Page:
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Up Closer and More Personal

Human interaction is going the way of dinosaurs. It seems that businesses everywhere are investing in computerized kiosks, smart phones and apps instead of human beings. Learn why this can be a mistake and what you can do instead to build real customer relationships.

I walk into the newest branch of my credit union, and I am immediately drawn to the design. Lots of open space, thick wood beams surrounded by steel, and lots of light thanks to the plethora of glass. Stunning only begins to describe how it looks. Intimate describes how it feels.

As I approach the teller area, it becomes apparent that there is something different about this space. There is no wall separating tellers from customers. Camille stands in front of her station with a welcoming smile. She extends her hand to greet me and guides me to the table that juts out from the side of her station. I stand at a 90-degree angle to her to start, and she faces me as we engage in conversation.

The side-by-side model design accomplishes an intimate one-on-one customer experience. Also, from my vantage point next to Camille, I face the open-space lobby. My back is not facing a line of people. I can see other customers and the whole of the building. Curious, because I feel connected to the larger communal space and at the same time experience ample privacy to conduct my business with Camille.

I applaud the University of Wisconsin Credit Union (uwcu.org). Their newest design intentionally promotes closeness and intimacy rarely seen in financial services. They’ve taken a page out of other industry’s customer experience playbooks and successfully applied it.

The new design was taking people by surprise… some of them having to adjust to a new way of interacting and conducting business. I say bring more of it on.

We are in an age of rapidly declining human interaction. Look at the fast-food industry, for example. McDonald’s recently went through a massive rebuild and redesign of all of their restaurants. Large screen kiosks welcome you as you enter the lobby. Place your order and either pick it up to go or have your food delivered to your table. In either case, your only interaction with another human being is to say, “thank you” when you get your food.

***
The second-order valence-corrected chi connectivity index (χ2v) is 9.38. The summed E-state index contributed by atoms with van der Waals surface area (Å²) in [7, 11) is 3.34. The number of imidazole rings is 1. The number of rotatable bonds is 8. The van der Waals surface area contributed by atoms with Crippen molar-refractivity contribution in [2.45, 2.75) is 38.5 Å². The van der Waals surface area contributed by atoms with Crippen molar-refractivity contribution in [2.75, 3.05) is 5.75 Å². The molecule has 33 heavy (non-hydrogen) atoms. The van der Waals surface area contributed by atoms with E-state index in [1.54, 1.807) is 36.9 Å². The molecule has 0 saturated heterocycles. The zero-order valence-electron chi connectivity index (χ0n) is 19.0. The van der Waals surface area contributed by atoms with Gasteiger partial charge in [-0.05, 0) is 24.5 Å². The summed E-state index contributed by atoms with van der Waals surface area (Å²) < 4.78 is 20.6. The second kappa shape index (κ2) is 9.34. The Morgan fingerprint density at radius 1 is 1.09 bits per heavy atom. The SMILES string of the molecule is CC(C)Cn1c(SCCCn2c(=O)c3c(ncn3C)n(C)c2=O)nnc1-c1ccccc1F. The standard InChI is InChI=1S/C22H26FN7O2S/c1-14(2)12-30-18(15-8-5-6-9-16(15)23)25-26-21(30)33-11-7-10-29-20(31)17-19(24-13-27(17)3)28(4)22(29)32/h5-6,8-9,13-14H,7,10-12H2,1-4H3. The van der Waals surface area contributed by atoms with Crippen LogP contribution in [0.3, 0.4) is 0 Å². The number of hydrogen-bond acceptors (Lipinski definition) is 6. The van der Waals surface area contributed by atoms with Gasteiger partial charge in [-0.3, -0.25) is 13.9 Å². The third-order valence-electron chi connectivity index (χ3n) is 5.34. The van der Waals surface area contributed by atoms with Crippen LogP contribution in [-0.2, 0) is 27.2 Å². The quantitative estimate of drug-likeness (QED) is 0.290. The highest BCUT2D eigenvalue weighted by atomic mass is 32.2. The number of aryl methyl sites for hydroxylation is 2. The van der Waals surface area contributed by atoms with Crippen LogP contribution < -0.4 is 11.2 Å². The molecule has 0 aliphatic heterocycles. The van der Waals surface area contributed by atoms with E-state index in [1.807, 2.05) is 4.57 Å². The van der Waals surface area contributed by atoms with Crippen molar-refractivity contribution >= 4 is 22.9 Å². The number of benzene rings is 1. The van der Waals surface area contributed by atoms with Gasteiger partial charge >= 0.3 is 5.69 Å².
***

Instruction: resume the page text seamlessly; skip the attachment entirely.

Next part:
In these and many other cases, we’re missing out on human interaction. The time is not too distant when I see the pendulum swinging the other way. Kiosks and apps will have an option for users to request human interaction. That’s right; we’ll tap an app for a human to make themselves available for us. Humor me.

On my recent visit to the Gaylord Resort and Conference Center in Denver, I use the Marriott Bonvoy app to check in. Before I arrive, I receive a message that my room is ready and that I can use my phone to unlock my room door. Sure enough, I click on the notification and the screen tells me that room 3311 is ready. I bypass the check-in desk entirely, and before I know it, I am in my hotel room; no human interaction.

How would I rate my customer experience? From an efficiency standpoint, I rate it an A+. The flow and pace of information from making the reservation to arriving in my room was spot on. Guess what was missing, though? I didn’t experience a warm welcome from the front desk. No one asked me how my trip was. There wasn’t a friendly smile asking me if there was anything else I needed. And yes, all of this was my choice.

I can’t go without human interaction; I’m an extrovert after all. And the Denver Marriott Gaylord staff exceeded my expectations in that regard; they delivered exceptional customer service. Everyone with whom I interacted smiled, said hello, and asked how my stay was. I rate the resort and their team as one of the best customer experiences I’ve had.

Back to my credit union story. Yes, I do online banking, and I like having time-saving features to deposit money. However, there are times when it’s more efficient to do things the old-fashioned way, like physically taking a check from the credit union to my business bank. It also allows for old-fashioned human interaction. And I’m glad for it.

Camille likes working for UWCU. Without our interaction, I would not have learned that her company encourages and supports her personal and professional development. I would not have asked her how they do that. And I would not have learned that she and I share a common interest in emotional intelligence.

UW Credit Union’s decision to implement a more intimate customer experience gave Camille and me a chance to learn more about each other. Had I chosen to do business at a branch with the wall between teller and customer, we might not have had this opportunity.

What are you doing to get up close and more personal with customers and clients in your business? I’d love to hear from you about how we can maintain human interaction before we have to request it on an app.

© 2019, Roger Wolkoff. Reprint rights granted so long as all URLs are made live.

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